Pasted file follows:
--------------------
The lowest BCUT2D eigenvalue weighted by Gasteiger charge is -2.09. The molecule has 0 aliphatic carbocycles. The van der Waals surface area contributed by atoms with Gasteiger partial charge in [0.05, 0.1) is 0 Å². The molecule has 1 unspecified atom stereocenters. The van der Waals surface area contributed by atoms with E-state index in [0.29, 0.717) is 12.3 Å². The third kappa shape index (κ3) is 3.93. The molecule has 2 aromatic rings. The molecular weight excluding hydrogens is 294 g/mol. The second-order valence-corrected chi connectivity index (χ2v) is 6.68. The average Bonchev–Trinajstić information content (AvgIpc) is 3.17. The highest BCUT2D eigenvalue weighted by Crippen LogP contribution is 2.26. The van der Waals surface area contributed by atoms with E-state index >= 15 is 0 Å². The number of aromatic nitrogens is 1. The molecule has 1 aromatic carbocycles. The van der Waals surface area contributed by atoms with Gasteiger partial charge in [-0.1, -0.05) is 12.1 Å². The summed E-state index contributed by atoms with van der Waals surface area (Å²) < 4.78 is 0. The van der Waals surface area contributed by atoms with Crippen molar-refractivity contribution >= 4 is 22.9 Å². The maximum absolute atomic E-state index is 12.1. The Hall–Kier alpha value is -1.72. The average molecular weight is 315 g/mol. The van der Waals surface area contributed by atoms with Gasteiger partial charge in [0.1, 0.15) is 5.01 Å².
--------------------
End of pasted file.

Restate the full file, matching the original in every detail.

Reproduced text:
The lowest BCUT2D eigenvalue weighted by Gasteiger charge is -2.09. The molecule has 0 aliphatic carbocycles. The van der Waals surface area contributed by atoms with Gasteiger partial charge in [0.05, 0.1) is 0 Å². The molecule has 1 unspecified atom stereocenters. The van der Waals surface area contributed by atoms with E-state index in [0.29, 0.717) is 12.3 Å². The third kappa shape index (κ3) is 3.93. The molecule has 2 aromatic rings. The molecular weight excluding hydrogens is 294 g/mol. The second-order valence-corrected chi connectivity index (χ2v) is 6.68. The average Bonchev–Trinajstić information content (AvgIpc) is 3.17. The highest BCUT2D eigenvalue weighted by Crippen LogP contribution is 2.26. The van der Waals surface area contributed by atoms with E-state index >= 15 is 0 Å². The number of aromatic nitrogens is 1. The molecule has 1 aromatic carbocycles. The van der Waals surface area contributed by atoms with Gasteiger partial charge in [-0.1, -0.05) is 12.1 Å². The summed E-state index contributed by atoms with van der Waals surface area (Å²) < 4.78 is 0. The van der Waals surface area contributed by atoms with Crippen molar-refractivity contribution >= 4 is 22.9 Å². The maximum absolute atomic E-state index is 12.1. The Hall–Kier alpha value is -1.72. The average molecular weight is 315 g/mol. The van der Waals surface area contributed by atoms with Gasteiger partial charge in [0.1, 0.15) is 5.01 Å².